Getting Deep in Volcano Country – The Guler Ice Caves

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Stairs to guler ice caves

The stairs leading into the Guler Ice Caves.

The Pacific Northwest is volcano country. We’re constantly reminded of this by the presence of mountains like Mount Rainier, Mount Hood, and, of course, Mount Saint Helens. Their peaks, with attendant craters, some still steaming, are always on the horizon even if the clouds sometimes hide them. However, not all the volcanic history is above ground. The mountains are full of lava tubes and many are easily accessible and ready for exploring. The Ape Caves of Mount Saint Helens are well known and there’s a National Park Service unit built around the lava tube in Central Oregon. The Guler Ice Caves, however, are much more obscure like Mount Adams, their source

Don't worry. It only looks dangerous.

Don’t worry. It only looks dangerous.

Similar to the others, the Guler Ice Caves are a partially collapsed lava tube. This means there’s an interesting entrance and lots of rubble on the floor of the cave. What makes them special is that the water that leaks into the caves freezes in winter forming ice stalactites and stalagmites. Cool, huh? (See what I did there?)

Spiders in the guler ice cave

Spiders!

The only problem with going on Black Friday (aka, #OptOutside day) is that although there’s snow above ground it hasn’t been cold enough long enough to form the ice in the caves. Instead of being cold and sparkly it was just cold and wet.

The caves are still a great place to visit. It’s free-form caving and perfect for junior speleologists. We saw a couple of bats and more spiders than I ever need to see again. <shudder> (Always take into consideration white nose syndrome if you’re visiting caves. Gear used in another cave can inadvertantly contaminate a new cave.)

Bats in the Guler Ice Cave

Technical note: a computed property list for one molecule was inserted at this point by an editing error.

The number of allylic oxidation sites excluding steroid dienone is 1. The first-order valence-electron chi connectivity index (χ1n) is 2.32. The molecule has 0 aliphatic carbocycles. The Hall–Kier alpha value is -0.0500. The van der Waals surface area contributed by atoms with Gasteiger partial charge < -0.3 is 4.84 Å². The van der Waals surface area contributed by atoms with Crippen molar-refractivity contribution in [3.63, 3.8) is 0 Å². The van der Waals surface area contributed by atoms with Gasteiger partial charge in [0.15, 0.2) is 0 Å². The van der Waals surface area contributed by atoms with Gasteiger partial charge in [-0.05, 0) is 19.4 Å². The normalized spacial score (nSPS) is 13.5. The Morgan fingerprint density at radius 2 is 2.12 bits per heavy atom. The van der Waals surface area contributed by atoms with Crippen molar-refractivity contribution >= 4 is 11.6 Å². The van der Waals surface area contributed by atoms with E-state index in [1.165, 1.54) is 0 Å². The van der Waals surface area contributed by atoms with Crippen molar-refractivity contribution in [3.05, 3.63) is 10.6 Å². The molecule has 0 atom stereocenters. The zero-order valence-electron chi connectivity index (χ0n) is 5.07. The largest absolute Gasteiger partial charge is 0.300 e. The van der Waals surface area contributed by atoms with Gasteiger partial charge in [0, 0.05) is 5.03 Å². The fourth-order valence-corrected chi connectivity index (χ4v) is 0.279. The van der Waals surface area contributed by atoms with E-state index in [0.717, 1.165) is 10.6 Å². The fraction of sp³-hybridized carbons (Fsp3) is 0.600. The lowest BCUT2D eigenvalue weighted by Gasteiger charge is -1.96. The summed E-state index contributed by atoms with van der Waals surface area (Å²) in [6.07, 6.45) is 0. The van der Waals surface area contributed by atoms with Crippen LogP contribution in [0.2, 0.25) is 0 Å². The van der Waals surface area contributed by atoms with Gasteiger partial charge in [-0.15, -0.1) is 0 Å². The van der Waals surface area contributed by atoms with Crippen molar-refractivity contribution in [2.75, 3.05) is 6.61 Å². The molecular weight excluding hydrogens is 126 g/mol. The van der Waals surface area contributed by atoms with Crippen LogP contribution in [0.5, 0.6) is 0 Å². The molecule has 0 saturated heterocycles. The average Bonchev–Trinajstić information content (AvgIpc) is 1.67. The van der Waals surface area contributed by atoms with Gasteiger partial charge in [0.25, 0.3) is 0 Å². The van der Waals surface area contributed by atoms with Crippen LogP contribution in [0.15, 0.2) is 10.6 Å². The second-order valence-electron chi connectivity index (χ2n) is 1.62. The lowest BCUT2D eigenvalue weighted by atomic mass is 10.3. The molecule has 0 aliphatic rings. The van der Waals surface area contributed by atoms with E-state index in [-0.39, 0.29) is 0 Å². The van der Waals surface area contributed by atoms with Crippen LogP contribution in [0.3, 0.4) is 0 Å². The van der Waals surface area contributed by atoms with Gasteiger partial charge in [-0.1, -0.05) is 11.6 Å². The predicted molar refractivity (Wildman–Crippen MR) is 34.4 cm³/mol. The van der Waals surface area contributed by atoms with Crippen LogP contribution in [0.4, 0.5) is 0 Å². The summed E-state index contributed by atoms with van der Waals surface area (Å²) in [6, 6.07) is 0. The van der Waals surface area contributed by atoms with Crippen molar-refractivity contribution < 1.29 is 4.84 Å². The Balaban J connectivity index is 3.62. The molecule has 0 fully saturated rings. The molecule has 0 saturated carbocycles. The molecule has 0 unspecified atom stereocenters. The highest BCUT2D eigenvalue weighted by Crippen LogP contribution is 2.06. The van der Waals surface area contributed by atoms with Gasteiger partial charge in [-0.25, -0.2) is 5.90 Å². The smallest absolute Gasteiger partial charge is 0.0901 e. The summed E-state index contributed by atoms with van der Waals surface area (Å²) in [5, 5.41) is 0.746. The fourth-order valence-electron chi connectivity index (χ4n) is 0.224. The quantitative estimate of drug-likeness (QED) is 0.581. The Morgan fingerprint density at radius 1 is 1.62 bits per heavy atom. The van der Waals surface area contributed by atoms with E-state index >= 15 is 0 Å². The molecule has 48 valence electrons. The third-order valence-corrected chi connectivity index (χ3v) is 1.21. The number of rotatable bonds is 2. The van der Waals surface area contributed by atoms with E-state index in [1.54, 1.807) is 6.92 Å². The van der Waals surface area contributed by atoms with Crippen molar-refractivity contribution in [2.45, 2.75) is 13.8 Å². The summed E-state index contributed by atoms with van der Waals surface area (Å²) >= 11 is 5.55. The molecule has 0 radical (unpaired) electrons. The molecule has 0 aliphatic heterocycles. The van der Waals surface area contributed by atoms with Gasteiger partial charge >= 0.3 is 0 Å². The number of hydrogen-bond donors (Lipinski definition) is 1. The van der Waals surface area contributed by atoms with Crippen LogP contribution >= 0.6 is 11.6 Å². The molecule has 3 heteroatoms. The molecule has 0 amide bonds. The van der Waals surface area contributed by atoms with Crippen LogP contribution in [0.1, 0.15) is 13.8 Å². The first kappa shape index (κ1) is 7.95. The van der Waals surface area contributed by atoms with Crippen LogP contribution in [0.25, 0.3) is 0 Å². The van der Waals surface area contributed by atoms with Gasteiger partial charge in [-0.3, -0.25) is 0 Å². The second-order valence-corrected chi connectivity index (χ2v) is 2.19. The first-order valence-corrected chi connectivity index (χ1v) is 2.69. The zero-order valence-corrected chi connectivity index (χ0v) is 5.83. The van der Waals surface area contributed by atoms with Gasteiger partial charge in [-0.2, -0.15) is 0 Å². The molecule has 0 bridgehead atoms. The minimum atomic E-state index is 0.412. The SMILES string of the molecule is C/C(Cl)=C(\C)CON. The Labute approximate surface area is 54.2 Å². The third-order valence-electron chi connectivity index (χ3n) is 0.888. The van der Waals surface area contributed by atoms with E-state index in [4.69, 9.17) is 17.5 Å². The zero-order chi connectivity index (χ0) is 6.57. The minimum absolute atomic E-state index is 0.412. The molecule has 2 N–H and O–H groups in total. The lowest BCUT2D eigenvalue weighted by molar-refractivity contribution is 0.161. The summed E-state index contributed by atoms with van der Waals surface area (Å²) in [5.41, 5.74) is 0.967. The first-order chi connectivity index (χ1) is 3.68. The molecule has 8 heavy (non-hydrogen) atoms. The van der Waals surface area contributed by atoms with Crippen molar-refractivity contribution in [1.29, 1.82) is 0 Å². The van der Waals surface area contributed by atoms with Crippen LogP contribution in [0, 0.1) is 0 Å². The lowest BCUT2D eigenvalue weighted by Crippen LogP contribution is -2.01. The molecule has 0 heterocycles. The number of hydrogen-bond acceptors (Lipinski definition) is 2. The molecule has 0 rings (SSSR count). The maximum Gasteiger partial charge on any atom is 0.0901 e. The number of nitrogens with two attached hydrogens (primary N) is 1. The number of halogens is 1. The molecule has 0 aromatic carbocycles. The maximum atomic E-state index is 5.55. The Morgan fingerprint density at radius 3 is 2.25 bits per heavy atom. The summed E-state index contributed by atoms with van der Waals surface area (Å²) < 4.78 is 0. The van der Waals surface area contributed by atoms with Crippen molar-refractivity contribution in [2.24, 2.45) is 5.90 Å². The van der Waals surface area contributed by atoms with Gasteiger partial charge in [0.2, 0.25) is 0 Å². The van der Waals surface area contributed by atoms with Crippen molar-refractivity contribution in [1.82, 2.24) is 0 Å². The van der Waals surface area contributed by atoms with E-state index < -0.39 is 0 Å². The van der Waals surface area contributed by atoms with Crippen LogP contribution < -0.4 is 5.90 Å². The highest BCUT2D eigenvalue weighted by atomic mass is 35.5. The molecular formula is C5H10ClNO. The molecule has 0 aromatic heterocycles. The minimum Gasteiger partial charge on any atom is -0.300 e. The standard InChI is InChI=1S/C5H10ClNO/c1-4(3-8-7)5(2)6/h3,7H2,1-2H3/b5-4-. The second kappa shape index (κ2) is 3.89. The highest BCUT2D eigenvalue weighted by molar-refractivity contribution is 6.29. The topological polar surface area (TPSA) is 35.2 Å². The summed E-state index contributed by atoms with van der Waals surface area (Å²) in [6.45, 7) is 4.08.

Bats!

The Guler Ice Caves aren’t hard to get to once you know where they are, but they’re not convenient so the site is pretty empty much of the year. The Washington State Atkisson Sno-Park (permit required) is nearby so even when the snow is heavy (and presumably the caves are full of ice) it’s accessible.

John Soltys outside the Guler Ice Caves with his Guide 35 pack

If caves aren’t your thing you can wander the snow-covered roads aboveground, too.


Check out other posts from John Soltys:

What’s holding you back from backpacking with your kids?

Six Things You Might Not Know About Hiking Cannon Beach

 

 

About John Soltys & Family

John Soltys & Family

John is a father, husband, adventurer, and (good guy) hacker and insists the order of those titles is important. He and his family (wife Amy; three kids Clara, Lillian, and Henry; and dog Treen) live in the mountains east of Seattle where they are surrounded by nature and have easy access to both the wet and dry sides of Washington. John spends 100 days a year adventuring, half of that with the family. The kids are now at an age where they can tackle serious terrain and carry their own gear. Hiking, mountaineering, backpacking, snowshoeing and fly fishing just got a lot more adventurous. John writes at moosefish.com and spends his days reducing IT security risk in Seattle.